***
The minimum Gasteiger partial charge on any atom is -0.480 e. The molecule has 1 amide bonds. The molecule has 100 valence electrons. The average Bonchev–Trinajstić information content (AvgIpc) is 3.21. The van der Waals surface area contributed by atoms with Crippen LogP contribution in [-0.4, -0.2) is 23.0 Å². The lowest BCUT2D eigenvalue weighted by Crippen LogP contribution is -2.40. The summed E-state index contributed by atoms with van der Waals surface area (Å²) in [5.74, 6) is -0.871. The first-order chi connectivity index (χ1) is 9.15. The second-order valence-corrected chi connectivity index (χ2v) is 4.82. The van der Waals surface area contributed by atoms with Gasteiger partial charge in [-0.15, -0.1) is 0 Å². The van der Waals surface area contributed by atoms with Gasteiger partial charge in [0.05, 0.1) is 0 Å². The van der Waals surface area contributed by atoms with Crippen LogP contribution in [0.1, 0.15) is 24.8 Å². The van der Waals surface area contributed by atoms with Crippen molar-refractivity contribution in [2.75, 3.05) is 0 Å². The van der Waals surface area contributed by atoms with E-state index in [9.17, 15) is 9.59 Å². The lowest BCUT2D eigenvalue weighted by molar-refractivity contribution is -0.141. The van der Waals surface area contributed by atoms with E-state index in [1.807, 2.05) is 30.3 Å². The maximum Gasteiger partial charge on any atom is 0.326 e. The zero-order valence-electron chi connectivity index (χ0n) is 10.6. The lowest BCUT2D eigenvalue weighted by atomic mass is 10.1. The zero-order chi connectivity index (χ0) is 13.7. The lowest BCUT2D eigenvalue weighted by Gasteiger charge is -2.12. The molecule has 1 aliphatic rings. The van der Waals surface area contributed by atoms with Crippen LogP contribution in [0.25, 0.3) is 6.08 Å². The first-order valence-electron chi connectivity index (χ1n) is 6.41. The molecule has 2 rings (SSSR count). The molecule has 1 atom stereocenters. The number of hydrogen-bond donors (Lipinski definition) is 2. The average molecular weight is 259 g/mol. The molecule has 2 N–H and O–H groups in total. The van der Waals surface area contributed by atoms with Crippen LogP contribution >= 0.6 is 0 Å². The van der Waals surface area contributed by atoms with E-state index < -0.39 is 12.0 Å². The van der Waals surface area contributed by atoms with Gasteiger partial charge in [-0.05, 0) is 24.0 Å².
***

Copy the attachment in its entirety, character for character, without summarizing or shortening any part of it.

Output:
The minimum Gasteiger partial charge on any atom is -0.480 e. The molecule has 1 amide bonds. The molecule has 100 valence electrons. The average Bonchev–Trinajstić information content (AvgIpc) is 3.21. The van der Waals surface area contributed by atoms with Crippen LogP contribution in [-0.4, -0.2) is 23.0 Å². The lowest BCUT2D eigenvalue weighted by Crippen LogP contribution is -2.40. The summed E-state index contributed by atoms with van der Waals surface area (Å²) in [5.74, 6) is -0.871. The first-order chi connectivity index (χ1) is 9.15. The second-order valence-corrected chi connectivity index (χ2v) is 4.82. The van der Waals surface area contributed by atoms with Gasteiger partial charge in [-0.15, -0.1) is 0 Å². The van der Waals surface area contributed by atoms with Gasteiger partial charge in [0.05, 0.1) is 0 Å². The van der Waals surface area contributed by atoms with Crippen LogP contribution in [0.1, 0.15) is 24.8 Å². The van der Waals surface area contributed by atoms with Crippen molar-refractivity contribution in [2.75, 3.05) is 0 Å². The van der Waals surface area contributed by atoms with E-state index in [9.17, 15) is 9.59 Å². The lowest BCUT2D eigenvalue weighted by molar-refractivity contribution is -0.141. The van der Waals surface area contributed by atoms with E-state index in [1.807, 2.05) is 30.3 Å². The maximum Gasteiger partial charge on any atom is 0.326 e. The zero-order valence-electron chi connectivity index (χ0n) is 10.6. The lowest BCUT2D eigenvalue weighted by atomic mass is 10.1. The zero-order chi connectivity index (χ0) is 13.7. The lowest BCUT2D eigenvalue weighted by Gasteiger charge is -2.12. The molecule has 1 aliphatic rings. The van der Waals surface area contributed by atoms with Crippen LogP contribution in [0.25, 0.3) is 6.08 Å². The first-order valence-electron chi connectivity index (χ1n) is 6.41. The molecule has 2 rings (SSSR count). The molecule has 1 atom stereocenters. The number of hydrogen-bond donors (Lipinski definition) is 2. The average molecular weight is 259 g/mol. The molecule has 2 N–H and O–H groups in total. The van der Waals surface area contributed by atoms with Crippen LogP contribution >= 0.6 is 0 Å². The van der Waals surface area contributed by atoms with E-state index < -0.39 is 12.0 Å². The van der Waals surface area contributed by atoms with Gasteiger partial charge in [-0.05, 0) is 24.0 Å².